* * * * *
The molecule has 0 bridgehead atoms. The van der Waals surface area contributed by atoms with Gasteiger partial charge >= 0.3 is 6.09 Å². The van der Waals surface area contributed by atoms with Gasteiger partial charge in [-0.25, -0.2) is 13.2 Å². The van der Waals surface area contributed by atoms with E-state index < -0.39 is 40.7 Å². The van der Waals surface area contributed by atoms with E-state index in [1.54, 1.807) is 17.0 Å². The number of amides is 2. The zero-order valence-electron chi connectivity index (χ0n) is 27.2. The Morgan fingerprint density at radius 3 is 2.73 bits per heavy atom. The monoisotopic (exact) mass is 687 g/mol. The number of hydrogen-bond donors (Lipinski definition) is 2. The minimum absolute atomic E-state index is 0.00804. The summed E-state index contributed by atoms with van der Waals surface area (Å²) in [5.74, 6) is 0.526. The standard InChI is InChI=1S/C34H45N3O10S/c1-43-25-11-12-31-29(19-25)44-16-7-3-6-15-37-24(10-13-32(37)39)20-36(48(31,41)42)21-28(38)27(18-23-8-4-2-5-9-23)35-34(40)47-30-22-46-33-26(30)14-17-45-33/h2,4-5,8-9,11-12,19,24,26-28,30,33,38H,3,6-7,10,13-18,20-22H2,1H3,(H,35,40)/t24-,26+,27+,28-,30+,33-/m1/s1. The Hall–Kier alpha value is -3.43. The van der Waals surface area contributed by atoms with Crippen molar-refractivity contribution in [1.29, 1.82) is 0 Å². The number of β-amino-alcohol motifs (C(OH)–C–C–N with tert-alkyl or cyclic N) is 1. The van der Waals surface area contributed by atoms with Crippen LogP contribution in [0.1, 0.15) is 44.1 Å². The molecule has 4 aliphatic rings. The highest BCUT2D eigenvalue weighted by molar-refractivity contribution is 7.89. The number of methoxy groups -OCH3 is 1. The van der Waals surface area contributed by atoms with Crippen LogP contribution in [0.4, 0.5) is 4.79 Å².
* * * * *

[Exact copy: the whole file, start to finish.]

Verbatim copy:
The molecule has 0 bridgehead atoms. The van der Waals surface area contributed by atoms with Gasteiger partial charge >= 0.3 is 6.09 Å². The van der Waals surface area contributed by atoms with Gasteiger partial charge in [-0.25, -0.2) is 13.2 Å². The van der Waals surface area contributed by atoms with E-state index < -0.39 is 40.7 Å². The van der Waals surface area contributed by atoms with E-state index in [1.54, 1.807) is 17.0 Å². The number of amides is 2. The zero-order valence-electron chi connectivity index (χ0n) is 27.2. The Morgan fingerprint density at radius 3 is 2.73 bits per heavy atom. The monoisotopic (exact) mass is 687 g/mol. The number of hydrogen-bond donors (Lipinski definition) is 2. The minimum absolute atomic E-state index is 0.00804. The summed E-state index contributed by atoms with van der Waals surface area (Å²) in [5.74, 6) is 0.526. The standard InChI is InChI=1S/C34H45N3O10S/c1-43-25-11-12-31-29(19-25)44-16-7-3-6-15-37-24(10-13-32(37)39)20-36(48(31,41)42)21-28(38)27(18-23-8-4-2-5-9-23)35-34(40)47-30-22-46-33-26(30)14-17-45-33/h2,4-5,8-9,11-12,19,24,26-28,30,33,38H,3,6-7,10,13-18,20-22H2,1H3,(H,35,40)/t24-,26+,27+,28-,30+,33-/m1/s1. The Hall–Kier alpha value is -3.43. The van der Waals surface area contributed by atoms with Crippen molar-refractivity contribution in [1.29, 1.82) is 0 Å². The number of β-amino-alcohol motifs (C(OH)–C–C–N with tert-alkyl or cyclic N) is 1. The van der Waals surface area contributed by atoms with Crippen LogP contribution in [0.1, 0.15) is 44.1 Å². The molecule has 4 aliphatic rings. The highest BCUT2D eigenvalue weighted by molar-refractivity contribution is 7.89. The number of methoxy groups -OCH3 is 1. The van der Waals surface area contributed by atoms with Crippen LogP contribution in [0.4, 0.5) is 4.79 Å².